B. Nature of Facts
Facts are central to legal decisions not only in final adjudication but also, at least under current doctrine in U.S. civil litigation, at preliminary stages. Both Twombly and Iqbal focus intensively on the adequacy of the facts alleged in complaints, (195) and the standard for summary judgment under Rule 56 concerns the existence of a "genuine dispute as to any material fact." (196) Yet cases and commentary are insufficiently precise, sometimes inconsistent, and occasionally confused about the nature of facts, which inhibits analysis, understanding, and the ability to articulate rules and methods for decisionmaking. Accordingly, this section explicates some basic questions and distinctions, including the relationship between facts and evidence and the inputs that might provide the requisite information or ground the necessary beliefs that are at the core of existing tests. These matters are especially important for decisions on motions to dismiss due to the juxtaposition of, on one hand, the centrality of facts and the aforementioned relevance of probabilities under the plausibility test and, on the other hand, the conventional supposition that evidence need not be presented and should not be evaluated at this preliminary stage.
The distinction between a fact (something true about the world) and evidence (something that furnishes proof of a fact) is familiar. An allegation that the light was red is an assertion of fact, whereas reference to bystander Jones, who purports to have seen that the light was red, is an identification of evidence of that fact. Whether Smith was motivated by racial animus in taking an action is a question of fact; an email in which Smith uses a racial epithet in discussing the action is evidence of that fact. Also, there often exist intermediate facts, such as Smith having acted differently when dealing with situations that were comparable except for differences in race (itself something to be established by evidence), that might be a basis for inferring the ultimate fact. In light of this distinction, insistence on a statement of facts (notably, regarding allegations in a complaint) does not in itself constitute a demand for evidence. (197)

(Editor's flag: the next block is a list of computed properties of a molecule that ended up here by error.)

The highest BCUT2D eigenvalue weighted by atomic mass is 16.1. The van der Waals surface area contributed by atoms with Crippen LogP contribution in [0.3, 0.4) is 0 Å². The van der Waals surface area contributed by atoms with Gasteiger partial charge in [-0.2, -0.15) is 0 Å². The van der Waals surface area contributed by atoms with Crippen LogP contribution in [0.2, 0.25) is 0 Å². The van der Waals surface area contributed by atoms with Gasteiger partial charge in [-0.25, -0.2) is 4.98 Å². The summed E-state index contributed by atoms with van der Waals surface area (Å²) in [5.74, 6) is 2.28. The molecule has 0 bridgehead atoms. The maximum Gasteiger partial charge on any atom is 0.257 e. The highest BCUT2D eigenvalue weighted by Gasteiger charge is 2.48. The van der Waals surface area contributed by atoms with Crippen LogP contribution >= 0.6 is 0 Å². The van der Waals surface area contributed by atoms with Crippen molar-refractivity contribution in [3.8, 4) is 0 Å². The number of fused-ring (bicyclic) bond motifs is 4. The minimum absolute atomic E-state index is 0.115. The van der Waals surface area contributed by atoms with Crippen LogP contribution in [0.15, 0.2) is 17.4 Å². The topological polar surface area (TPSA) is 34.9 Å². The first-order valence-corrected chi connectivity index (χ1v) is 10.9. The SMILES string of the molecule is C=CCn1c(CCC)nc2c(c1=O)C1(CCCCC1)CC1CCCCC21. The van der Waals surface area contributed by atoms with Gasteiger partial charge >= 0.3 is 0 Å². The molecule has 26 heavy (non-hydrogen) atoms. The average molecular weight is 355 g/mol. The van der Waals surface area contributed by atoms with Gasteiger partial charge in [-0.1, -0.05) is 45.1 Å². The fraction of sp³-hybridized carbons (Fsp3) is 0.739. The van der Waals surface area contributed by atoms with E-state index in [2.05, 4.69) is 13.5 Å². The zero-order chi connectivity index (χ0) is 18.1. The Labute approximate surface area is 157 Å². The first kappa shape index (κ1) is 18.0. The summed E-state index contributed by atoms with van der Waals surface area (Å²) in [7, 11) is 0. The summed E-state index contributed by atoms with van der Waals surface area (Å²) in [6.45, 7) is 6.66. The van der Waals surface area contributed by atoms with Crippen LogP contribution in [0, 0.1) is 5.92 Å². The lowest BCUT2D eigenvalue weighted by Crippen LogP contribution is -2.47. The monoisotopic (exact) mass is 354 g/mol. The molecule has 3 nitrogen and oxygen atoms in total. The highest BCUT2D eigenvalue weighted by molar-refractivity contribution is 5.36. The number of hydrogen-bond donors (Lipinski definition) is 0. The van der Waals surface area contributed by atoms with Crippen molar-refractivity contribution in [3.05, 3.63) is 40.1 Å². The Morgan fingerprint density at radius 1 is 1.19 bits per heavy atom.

This conclusion, however, is substantially misleading -- that is, as long as allegations based on pure fantasy are impermissible. Proffering a fact entails holding some basis for acceptance of the fact as true, which in turn requires possessing some evidence. For example, Rule 11(b) refers generally to "knowledge, information, and belief," (198) and subsection (3) explicitly requires that "factual contentions have evidentiary support or, if specifically so identified, will likely have evidentiary support after a reasonable opportunity for further investigation or discovery." (199) Knowledge presupposes some evidentiary basis, information is tantamount to evidence, and belief in the truth of a fact presupposes evidence. (200) As a consequence, although insistence on particular facts is not per se a demand for evidence, for all practical purposes it requires evidence. Perhaps the evidence need not be stated, at all or in detail, but it is presumed to exist in some quantum. (If someone told you "the light was red" and, when pressed for the basis for the assertion, stated that there was none whatsoever, you would deem the speaker to be either playful or a liar, depending on the context.)
Moreover, it seems clear that Twombly and Iqbal demand more than this minimum to survive a motion to dismiss. Specifically, it is not sufficient to plead the ultimate fact (often a legal element in a claim), such as discriminatory intent as in Iqbal. (201) Pleadings must also contain some basis for believing the ultimate fact rather than accepting innocent explanations for the behavior in question. And this basis should be understood as involving evidence. As already suggested, one type of evidence for an ultimate fact is another fact or set of facts from which one may infer the ultimate fact. …